Why did Sallie Mae cast off June McCormack last month, sending one of Indiana’s highest-profile female executives packing? After all, she’s just the sort of seasoned manager the student loan company seems to need as it grapples with some of the biggest challenges in its 25-year history as a public company.
The company isn’t commenting, and McCormack said a nondisclosure agreement she signed on her way out the door limits what she can say.
Yet what she does say is revealing.
“I think there was a new president, and he was deciding to form a team he felt comfortable with. It’s not uncommon,” McCormack said during a phone interview from her Indianapolis home.
At another point in the interview, she said, “I think it’s fair to say it was a decision on the part of the president to structure things a little differently.”
She added: “I had a terrific career at Sallie Mae. All of my units were performing extremely well when I left. I am proud of my performance, and the performance of my units.”
McCormack, 59, goes way back in the student loan business. She spent 11 years with Virginiabased Sallie Mae before jumping to Indianapolis-based USA Group in 1997. Three years later, when Sallie Mae acquired USA Group for $770 million, she rejoined the executive ranks of the Virginia company.
But she remained in Indiana, where Sallie Mae employs more than 3,000, spread across offices in Fishers, Castleton and Muncie. McCormack served as the community liaison for Sallie Mae’s operations here. More important, she held Sallie Mae’s third-highest-paid post, executive vice president of servicing, technology and sales marketing.
In 2006, she collected salary, bonus and stock awards worth $1.1 million. And a Securities and Exchange Commission filing shows that, under her severance agreement, she’ll receive $3.3 million in cash.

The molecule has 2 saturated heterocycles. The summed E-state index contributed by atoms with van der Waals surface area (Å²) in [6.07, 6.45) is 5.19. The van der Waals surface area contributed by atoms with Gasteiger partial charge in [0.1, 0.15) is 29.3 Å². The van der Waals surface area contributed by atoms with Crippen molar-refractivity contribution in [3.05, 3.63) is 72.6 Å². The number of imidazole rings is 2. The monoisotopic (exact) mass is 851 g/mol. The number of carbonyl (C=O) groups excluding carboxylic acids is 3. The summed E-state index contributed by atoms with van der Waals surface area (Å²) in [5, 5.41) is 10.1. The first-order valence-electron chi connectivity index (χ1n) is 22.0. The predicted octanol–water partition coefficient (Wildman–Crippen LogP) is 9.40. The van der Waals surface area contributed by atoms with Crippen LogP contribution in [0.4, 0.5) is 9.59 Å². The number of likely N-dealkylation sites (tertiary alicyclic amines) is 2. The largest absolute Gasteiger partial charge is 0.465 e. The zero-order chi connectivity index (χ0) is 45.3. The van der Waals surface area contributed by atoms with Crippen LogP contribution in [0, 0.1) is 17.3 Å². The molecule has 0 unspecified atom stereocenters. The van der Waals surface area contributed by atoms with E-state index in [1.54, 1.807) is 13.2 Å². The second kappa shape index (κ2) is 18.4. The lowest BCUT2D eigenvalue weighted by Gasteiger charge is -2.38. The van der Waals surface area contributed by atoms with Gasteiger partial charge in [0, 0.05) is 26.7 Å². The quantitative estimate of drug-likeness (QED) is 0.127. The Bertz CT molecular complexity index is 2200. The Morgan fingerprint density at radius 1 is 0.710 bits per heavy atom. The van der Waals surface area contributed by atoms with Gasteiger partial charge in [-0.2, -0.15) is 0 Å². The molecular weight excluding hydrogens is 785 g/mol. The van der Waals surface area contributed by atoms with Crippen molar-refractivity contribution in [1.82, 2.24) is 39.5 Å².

So we need not worry about her financial future. But fretting over the company’s future in Indiana, where its pay and benefits make it a premier employer, is another matter.
Why the hand-wringing? For starters, Sallie Mae’s prospects have dimmed dramatically-for a stew of reasons, including credit market turmoil, a change in its business environment and management miscues.
As the research firm Gimme Credit said in a report, “The company has lurched from one fiasco to another in recent weeks,” rattling investor confidence.
Among the stumbles: CEO Albert Lord bungled a December conference call with analysts, then concluded the chat with the infamous line, “Let’s get the f*** out of here.”
This month, Sallie Mae raised $3 billion in two stock offerings-moves it took to strengthen its capital base and make good on a disastrous bet on its own stock price.
It’s been quite a reversal of fortune since April, when Sallie Mae executives announced their company was being acquired by a group of private-equity firms for $25 billion, or $60 a share.
But the deal fell apart after Congress passed a law cutting subsidies to student lenders, casting uncertainty over what had been a highly profitable business.
For investors, it’s been mostly downhill from there. The stock now trades for about $18 a share, down by two-thirds since July.
In December, the board handed the presidency to C.E. Andrews, a veteran Sallie Mae executive, who pushed aside McCormack and at least one other executive.
In an attempt to rebuild investor confidence, the board this month named a new chairman, Anthony Terracciano, a veteran financial executive known for helping troubled companies.
“Tony’s track record serving as a leader of a number of organizations over the last 20 years-it’s an outstanding record. We begin to bring some stability, from a market perspective,” said Sallie Mae board member Earl Goode, who in his day job serves as Gov. Mitch Daniels’ chief of staff
Despite the tumult, Goode said he’s aware of no changes afoot that would cause Sallie Mae to scale back in Indiana, home to about one-quarter of its work force. He noted that the company continues to have an executive vice president based in Fishers, Robert Autor.
For her part, McCormack doesn’t sound embittered.
“I am very anxious to do something new, and am looking forward to a new chapter. I hope it will be in Indiana,” she said.
At the same time, she doesn’t sound like someone who thinks she left a sinking ship.
“Certainly, Sallie Mae is the biggest player in its space,” she said. “There is no reason it can’t have a bright and sunny future.”
Let’s hope she’s right.